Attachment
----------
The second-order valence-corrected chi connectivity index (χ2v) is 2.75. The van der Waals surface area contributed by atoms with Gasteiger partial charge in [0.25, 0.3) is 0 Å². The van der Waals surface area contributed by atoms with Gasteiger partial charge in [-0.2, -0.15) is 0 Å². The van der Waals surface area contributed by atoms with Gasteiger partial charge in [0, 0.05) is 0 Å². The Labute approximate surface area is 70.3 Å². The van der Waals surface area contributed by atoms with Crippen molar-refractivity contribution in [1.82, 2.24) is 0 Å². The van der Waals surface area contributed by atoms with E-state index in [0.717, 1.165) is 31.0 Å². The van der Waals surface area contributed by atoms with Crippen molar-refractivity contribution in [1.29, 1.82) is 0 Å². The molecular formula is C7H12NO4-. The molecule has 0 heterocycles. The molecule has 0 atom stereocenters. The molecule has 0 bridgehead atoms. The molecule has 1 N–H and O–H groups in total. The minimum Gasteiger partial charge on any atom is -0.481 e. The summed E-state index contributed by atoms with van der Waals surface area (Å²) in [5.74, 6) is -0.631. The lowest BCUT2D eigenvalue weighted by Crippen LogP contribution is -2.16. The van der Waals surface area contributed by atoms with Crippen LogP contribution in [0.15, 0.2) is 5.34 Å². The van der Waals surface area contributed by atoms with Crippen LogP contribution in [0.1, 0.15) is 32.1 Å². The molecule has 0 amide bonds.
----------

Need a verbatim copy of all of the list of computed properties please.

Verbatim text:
The second-order valence-corrected chi connectivity index (χ2v) is 2.75. The van der Waals surface area contributed by atoms with Gasteiger partial charge in [0.25, 0.3) is 0 Å². The van der Waals surface area contributed by atoms with Gasteiger partial charge in [-0.2, -0.15) is 0 Å². The van der Waals surface area contributed by atoms with Gasteiger partial charge in [0, 0.05) is 0 Å². The Labute approximate surface area is 70.3 Å². The van der Waals surface area contributed by atoms with Crippen molar-refractivity contribution in [1.82, 2.24) is 0 Å². The van der Waals surface area contributed by atoms with E-state index in [0.717, 1.165) is 31.0 Å². The van der Waals surface area contributed by atoms with Crippen molar-refractivity contribution in [1.29, 1.82) is 0 Å². The molecular formula is C7H12NO4-. The molecule has 0 heterocycles. The molecule has 0 atom stereocenters. The molecule has 0 bridgehead atoms. The molecule has 1 N–H and O–H groups in total. The minimum Gasteiger partial charge on any atom is -0.481 e. The summed E-state index contributed by atoms with van der Waals surface area (Å²) in [5.74, 6) is -0.631. The lowest BCUT2D eigenvalue weighted by Crippen LogP contribution is -2.16. The van der Waals surface area contributed by atoms with Crippen LogP contribution in [0.15, 0.2) is 5.34 Å². The van der Waals surface area contributed by atoms with Crippen LogP contribution in [0.1, 0.15) is 32.1 Å². The molecule has 0 amide bonds.